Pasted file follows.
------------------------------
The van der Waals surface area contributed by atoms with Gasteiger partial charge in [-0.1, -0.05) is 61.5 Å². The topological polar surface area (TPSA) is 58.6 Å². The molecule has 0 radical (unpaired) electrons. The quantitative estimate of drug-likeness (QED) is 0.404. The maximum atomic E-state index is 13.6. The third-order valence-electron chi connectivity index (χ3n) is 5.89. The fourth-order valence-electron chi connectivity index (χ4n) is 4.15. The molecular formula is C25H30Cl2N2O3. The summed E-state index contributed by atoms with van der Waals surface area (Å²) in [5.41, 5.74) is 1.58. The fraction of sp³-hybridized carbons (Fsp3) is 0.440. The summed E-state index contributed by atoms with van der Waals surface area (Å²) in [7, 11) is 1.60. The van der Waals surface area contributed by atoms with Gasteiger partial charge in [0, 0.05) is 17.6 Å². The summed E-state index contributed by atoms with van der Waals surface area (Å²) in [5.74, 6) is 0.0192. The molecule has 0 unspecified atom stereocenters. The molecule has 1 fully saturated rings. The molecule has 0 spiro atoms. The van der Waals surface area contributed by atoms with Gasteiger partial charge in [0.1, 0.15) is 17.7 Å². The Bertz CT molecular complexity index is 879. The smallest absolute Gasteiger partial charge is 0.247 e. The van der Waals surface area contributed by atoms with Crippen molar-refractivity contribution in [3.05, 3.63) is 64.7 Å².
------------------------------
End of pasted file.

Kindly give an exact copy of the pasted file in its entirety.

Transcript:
The van der Waals surface area contributed by atoms with Gasteiger partial charge in [-0.1, -0.05) is 61.5 Å². The topological polar surface area (TPSA) is 58.6 Å². The molecule has 0 radical (unpaired) electrons. The quantitative estimate of drug-likeness (QED) is 0.404. The maximum atomic E-state index is 13.6. The third-order valence-electron chi connectivity index (χ3n) is 5.89. The fourth-order valence-electron chi connectivity index (χ4n) is 4.15. The molecular formula is C25H30Cl2N2O3. The summed E-state index contributed by atoms with van der Waals surface area (Å²) in [5.41, 5.74) is 1.58. The fraction of sp³-hybridized carbons (Fsp3) is 0.440. The summed E-state index contributed by atoms with van der Waals surface area (Å²) in [7, 11) is 1.60. The van der Waals surface area contributed by atoms with Gasteiger partial charge in [0, 0.05) is 17.6 Å². The summed E-state index contributed by atoms with van der Waals surface area (Å²) in [5.74, 6) is 0.0192. The molecule has 0 unspecified atom stereocenters. The molecule has 1 fully saturated rings. The molecule has 0 spiro atoms. The van der Waals surface area contributed by atoms with Gasteiger partial charge in [0.1, 0.15) is 17.7 Å². The Bertz CT molecular complexity index is 879. The smallest absolute Gasteiger partial charge is 0.247 e. The van der Waals surface area contributed by atoms with Crippen molar-refractivity contribution in [3.05, 3.63) is 64.7 Å².